We recently took a trip to the most southern part of Sweden to visit my sister and attend the opening of her first solo exhibition. Of course I had to bring lots of camera gear as well since…well, obviously, right?

Since we were traveling by train I had to limit myself somewhat but I still managed to bring an impressive amount of stuff (was rather heavy) and I also had hopes of soliciting a VAL or two to help me out. Before reading any further you might want to check out some of my sister’s art, which you can find it here. It’s in Swedish but there isn’t much text anyway, though you’ll miss the rather interesting titles of the paintings. As you can see, I’m not exactly the artistic one in the family (I am the awesome one, however).

The above shot was taken on the second day we were there and it was the last thing I shot. I would like to walk you through the process that led to the final shot so that you can see how an idea might evolve and that this really isn’t very difficult – anyone can do it, just don’t go around telling people that or they’ll stop being impressed by our photography.

So, my sister wanted a shot with her head wrapped in string, just like her paintings, and she wanted one of her paintings in the background. The first shot here is available light only and straight from camera. Looks ok but not too exciting. However, it’s always a good idea to check the ambient levels before you start adding your own light. Actually I had already checked that with my mom as a stand in while my sister wrapped things up (get it? I’m hilarious) but due to incompetence the flash didn’t fire.

Here we go, now we have some flash going and we can see more shape to the subject. At this point I didn’t really have any clear idea where I wanted to take the shot but I knew I didn’t like the light on the wall. For another portrait this light could have been just fine but here it just didn’t fit.

So I pulled my subject away from the wall a bit to keep the light off it. Hmm, better, still not good but definitely better. This still feel a bit bright though, we want the mood to better match that of the paintings. By moving away from the wall we’ve also ran into the problem of the background painting being a bit too out of focus. No worries, we can solve two problems by simply closing down the aperture – it kills the ambient and brings more focus to the background. All we have to do is to increase the flash power accordingly.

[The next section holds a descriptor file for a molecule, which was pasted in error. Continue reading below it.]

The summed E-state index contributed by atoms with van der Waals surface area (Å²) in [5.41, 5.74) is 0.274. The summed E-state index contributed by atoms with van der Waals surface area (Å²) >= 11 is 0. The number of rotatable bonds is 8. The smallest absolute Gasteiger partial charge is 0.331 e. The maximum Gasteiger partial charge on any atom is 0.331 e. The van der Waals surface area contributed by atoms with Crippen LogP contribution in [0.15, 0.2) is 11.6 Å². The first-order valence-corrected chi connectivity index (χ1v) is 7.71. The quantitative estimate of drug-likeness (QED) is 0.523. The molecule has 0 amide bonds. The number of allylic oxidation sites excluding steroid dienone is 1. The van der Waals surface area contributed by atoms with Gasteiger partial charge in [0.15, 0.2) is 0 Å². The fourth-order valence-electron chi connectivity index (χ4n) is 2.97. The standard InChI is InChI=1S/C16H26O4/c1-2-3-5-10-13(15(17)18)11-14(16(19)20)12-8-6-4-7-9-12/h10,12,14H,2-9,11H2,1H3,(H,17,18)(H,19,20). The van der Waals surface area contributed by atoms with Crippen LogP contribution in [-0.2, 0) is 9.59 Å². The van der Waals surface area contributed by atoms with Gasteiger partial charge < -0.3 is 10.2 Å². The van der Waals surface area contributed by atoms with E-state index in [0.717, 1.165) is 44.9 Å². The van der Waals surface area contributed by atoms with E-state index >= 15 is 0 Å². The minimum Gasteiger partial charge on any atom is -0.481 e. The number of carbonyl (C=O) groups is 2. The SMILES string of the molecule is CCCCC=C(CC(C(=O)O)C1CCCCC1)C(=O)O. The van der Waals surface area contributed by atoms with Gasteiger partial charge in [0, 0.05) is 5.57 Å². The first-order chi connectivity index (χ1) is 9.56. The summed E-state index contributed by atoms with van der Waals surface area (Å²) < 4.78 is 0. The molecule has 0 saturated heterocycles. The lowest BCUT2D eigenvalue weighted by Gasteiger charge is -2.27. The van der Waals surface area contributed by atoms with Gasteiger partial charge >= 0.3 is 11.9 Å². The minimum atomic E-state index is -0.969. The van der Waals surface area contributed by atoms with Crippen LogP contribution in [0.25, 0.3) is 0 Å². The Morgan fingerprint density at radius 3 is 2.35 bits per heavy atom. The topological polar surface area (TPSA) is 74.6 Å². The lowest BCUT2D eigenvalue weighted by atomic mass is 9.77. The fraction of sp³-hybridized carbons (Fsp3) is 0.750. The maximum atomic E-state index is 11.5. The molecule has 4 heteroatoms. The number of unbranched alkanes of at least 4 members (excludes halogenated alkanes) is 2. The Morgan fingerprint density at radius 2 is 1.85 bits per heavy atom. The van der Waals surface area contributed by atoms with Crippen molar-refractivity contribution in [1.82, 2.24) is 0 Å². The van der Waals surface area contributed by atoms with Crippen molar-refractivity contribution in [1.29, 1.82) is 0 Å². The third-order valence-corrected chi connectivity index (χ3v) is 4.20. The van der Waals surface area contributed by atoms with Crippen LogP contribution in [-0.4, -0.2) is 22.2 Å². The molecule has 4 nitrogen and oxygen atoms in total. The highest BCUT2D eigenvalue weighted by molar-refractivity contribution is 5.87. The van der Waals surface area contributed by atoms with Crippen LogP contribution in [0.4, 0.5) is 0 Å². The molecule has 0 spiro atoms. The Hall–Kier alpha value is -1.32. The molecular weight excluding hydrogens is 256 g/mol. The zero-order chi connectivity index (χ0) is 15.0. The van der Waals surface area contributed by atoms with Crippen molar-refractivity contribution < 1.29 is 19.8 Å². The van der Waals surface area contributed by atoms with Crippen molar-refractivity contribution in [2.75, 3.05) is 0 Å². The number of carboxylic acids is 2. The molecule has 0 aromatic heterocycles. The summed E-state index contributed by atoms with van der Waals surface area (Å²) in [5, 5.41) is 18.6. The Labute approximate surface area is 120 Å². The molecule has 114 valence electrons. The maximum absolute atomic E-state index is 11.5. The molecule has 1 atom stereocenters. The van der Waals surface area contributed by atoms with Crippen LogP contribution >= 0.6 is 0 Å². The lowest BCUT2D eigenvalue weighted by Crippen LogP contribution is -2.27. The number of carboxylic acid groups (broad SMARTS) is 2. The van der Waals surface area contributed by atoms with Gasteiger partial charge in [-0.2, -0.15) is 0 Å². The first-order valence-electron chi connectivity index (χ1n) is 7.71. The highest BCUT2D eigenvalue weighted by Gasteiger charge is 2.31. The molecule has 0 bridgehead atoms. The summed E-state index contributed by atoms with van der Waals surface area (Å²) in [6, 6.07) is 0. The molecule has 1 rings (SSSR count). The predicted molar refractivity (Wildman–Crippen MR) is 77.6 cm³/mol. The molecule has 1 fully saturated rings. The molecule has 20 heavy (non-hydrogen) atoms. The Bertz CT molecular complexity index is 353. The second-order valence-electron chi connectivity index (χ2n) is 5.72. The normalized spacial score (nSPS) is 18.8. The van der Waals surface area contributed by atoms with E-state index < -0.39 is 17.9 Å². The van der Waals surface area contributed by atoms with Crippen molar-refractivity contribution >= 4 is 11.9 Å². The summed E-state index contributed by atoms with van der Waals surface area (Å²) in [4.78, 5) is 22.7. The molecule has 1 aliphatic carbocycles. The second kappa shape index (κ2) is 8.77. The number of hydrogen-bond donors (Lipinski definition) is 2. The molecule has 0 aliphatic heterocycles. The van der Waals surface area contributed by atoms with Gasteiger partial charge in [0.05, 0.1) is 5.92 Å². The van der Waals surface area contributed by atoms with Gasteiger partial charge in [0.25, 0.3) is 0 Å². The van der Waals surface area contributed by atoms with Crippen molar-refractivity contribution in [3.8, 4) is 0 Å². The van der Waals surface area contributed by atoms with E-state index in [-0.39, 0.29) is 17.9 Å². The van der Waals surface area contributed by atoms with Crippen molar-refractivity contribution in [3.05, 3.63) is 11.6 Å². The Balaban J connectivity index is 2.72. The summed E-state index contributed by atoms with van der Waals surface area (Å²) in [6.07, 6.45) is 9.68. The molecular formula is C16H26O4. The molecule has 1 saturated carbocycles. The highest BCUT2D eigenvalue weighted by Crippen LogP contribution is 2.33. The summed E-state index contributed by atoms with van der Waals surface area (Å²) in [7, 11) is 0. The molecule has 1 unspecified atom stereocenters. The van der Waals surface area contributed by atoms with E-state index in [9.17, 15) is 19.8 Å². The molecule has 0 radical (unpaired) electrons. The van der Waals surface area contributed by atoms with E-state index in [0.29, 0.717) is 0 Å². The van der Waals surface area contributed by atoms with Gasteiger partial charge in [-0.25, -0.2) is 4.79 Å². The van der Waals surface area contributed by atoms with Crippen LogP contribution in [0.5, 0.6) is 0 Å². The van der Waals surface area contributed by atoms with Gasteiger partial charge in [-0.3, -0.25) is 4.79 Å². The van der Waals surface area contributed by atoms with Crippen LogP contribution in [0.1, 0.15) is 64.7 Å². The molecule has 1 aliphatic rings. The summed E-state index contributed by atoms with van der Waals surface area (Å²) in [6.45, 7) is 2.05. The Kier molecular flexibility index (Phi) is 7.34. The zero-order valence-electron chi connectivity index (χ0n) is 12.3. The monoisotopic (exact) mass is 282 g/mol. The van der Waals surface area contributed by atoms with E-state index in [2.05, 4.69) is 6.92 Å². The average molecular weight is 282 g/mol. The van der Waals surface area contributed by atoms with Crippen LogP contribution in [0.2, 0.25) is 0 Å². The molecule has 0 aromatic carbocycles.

Now we’re getting somewhere. The mood is starting to come through a bit, we’re getting some darker shadows and…we’re losing the background again, not to focus but to darkness. Never had a problem that an additional flash couldn’t solve (well, maybe a couple).

Bam, now we’re talking, things are finally starting to look good. What happened here was a gridded LP160 with CTO gel aimed at the background. Thanks to a lucky coincidence this light also works really well with the match the character is holding in the painting. I didn’t really think of that but we probably couldn’t have chosen a better painting for this light. I also love what the warm light does to the brick and wood on that wall.

I shot a few more frames, added just a touch of CTO gel to the key light – which, by the way, was a YN560 in softbox on a boom that was held to camera left by my lovely wife – pulled down the ambient a bit more, edited a bit in Lightroom and the result is, I think, pretty good (straight from camera above, final edit below). Total time spent was 12 minutes, from first failed test shot until the final frame.

Could anything be improved? Always. We were running out of time since I had to pack everything down and we needed to get some food before catching the train home. With more time I would have liked to take down the key light a bit and maybe angled it differently, nothing drastic, just small tweaks to see what it would do to the subject. Since I was already killing most of the ambient anyway, it might also have been a good idea to close the aperture yet another stop to bring even more focus to the background. I could also have tried a completely different composition; I’m thinking of something like having my subject sitting on the floor to show off more of the wall and room. Something for next time.

I still have a couple more shots I want to discuss from this trip, one of which wasn’t very successful so we’ll see what can be learned from that. Stay tuned.

/Rifqi

Wrapped up Wrapped up

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